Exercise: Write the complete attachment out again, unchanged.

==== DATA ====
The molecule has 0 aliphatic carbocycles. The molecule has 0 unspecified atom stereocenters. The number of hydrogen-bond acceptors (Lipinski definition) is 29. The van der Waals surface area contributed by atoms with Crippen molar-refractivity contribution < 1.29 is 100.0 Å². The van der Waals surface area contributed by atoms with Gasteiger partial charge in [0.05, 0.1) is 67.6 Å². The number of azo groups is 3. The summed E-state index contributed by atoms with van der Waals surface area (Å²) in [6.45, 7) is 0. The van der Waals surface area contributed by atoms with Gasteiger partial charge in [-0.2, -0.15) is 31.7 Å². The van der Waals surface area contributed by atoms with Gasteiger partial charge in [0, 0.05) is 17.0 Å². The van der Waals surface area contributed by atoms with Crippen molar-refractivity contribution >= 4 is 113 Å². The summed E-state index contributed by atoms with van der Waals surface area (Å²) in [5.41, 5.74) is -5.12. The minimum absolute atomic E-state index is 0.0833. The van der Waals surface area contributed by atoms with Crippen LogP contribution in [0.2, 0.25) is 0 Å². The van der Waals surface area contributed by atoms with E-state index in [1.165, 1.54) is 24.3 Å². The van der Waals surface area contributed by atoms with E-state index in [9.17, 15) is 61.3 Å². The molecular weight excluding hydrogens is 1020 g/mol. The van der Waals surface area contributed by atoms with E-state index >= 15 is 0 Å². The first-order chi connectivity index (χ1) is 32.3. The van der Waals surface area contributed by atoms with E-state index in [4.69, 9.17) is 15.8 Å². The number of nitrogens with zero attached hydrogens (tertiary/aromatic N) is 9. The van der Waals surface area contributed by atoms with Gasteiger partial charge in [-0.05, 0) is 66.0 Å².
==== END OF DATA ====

The molecule has 0 aliphatic carbocycles. The molecule has 0 unspecified atom stereocenters. The number of hydrogen-bond acceptors (Lipinski definition) is 29. The van der Waals surface area contributed by atoms with Crippen molar-refractivity contribution < 1.29 is 100.0 Å². The van der Waals surface area contributed by atoms with Gasteiger partial charge in [0.05, 0.1) is 67.6 Å². The number of azo groups is 3. The summed E-state index contributed by atoms with van der Waals surface area (Å²) in [6.45, 7) is 0. The van der Waals surface area contributed by atoms with Gasteiger partial charge in [-0.2, -0.15) is 31.7 Å². The van der Waals surface area contributed by atoms with Gasteiger partial charge in [0, 0.05) is 17.0 Å². The van der Waals surface area contributed by atoms with Crippen molar-refractivity contribution >= 4 is 113 Å². The summed E-state index contributed by atoms with van der Waals surface area (Å²) in [5.41, 5.74) is -5.12. The minimum absolute atomic E-state index is 0.0833. The van der Waals surface area contributed by atoms with Crippen LogP contribution in [0.2, 0.25) is 0 Å². The van der Waals surface area contributed by atoms with E-state index in [1.165, 1.54) is 24.3 Å². The van der Waals surface area contributed by atoms with E-state index in [9.17, 15) is 61.3 Å². The molecular weight excluding hydrogens is 1020 g/mol. The van der Waals surface area contributed by atoms with E-state index >= 15 is 0 Å². The first-order chi connectivity index (χ1) is 32.3. The van der Waals surface area contributed by atoms with E-state index in [4.69, 9.17) is 15.8 Å². The number of nitrogens with zero attached hydrogens (tertiary/aromatic N) is 9. The van der Waals surface area contributed by atoms with Gasteiger partial charge in [-0.05, 0) is 66.0 Å².